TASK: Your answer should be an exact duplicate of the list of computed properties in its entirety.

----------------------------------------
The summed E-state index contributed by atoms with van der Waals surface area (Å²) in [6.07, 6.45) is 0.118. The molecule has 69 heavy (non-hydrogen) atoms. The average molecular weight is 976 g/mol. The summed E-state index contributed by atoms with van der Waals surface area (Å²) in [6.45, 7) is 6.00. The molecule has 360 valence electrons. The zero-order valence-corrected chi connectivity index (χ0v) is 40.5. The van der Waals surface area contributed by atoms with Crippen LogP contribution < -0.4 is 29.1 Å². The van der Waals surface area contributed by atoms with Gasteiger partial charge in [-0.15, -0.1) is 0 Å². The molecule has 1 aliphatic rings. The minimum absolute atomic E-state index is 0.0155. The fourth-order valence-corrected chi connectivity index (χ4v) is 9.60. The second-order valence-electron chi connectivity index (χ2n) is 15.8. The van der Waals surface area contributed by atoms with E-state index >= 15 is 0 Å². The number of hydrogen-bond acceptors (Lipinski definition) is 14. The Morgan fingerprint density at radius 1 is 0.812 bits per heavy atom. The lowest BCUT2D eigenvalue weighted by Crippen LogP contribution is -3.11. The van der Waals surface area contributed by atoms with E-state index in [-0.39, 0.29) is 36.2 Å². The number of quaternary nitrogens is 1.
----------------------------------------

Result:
The summed E-state index contributed by atoms with van der Waals surface area (Å²) in [6.07, 6.45) is 0.118. The molecule has 69 heavy (non-hydrogen) atoms. The average molecular weight is 976 g/mol. The summed E-state index contributed by atoms with van der Waals surface area (Å²) in [6.45, 7) is 6.00. The molecule has 360 valence electrons. The zero-order valence-corrected chi connectivity index (χ0v) is 40.5. The van der Waals surface area contributed by atoms with Crippen LogP contribution < -0.4 is 29.1 Å². The van der Waals surface area contributed by atoms with Gasteiger partial charge in [-0.15, -0.1) is 0 Å². The molecule has 1 aliphatic rings. The minimum absolute atomic E-state index is 0.0155. The fourth-order valence-corrected chi connectivity index (χ4v) is 9.60. The second-order valence-electron chi connectivity index (χ2n) is 15.8. The van der Waals surface area contributed by atoms with E-state index >= 15 is 0 Å². The number of hydrogen-bond acceptors (Lipinski definition) is 14. The Morgan fingerprint density at radius 1 is 0.812 bits per heavy atom. The lowest BCUT2D eigenvalue weighted by Crippen LogP contribution is -3.11. The van der Waals surface area contributed by atoms with E-state index in [-0.39, 0.29) is 36.2 Å². The number of quaternary nitrogens is 1.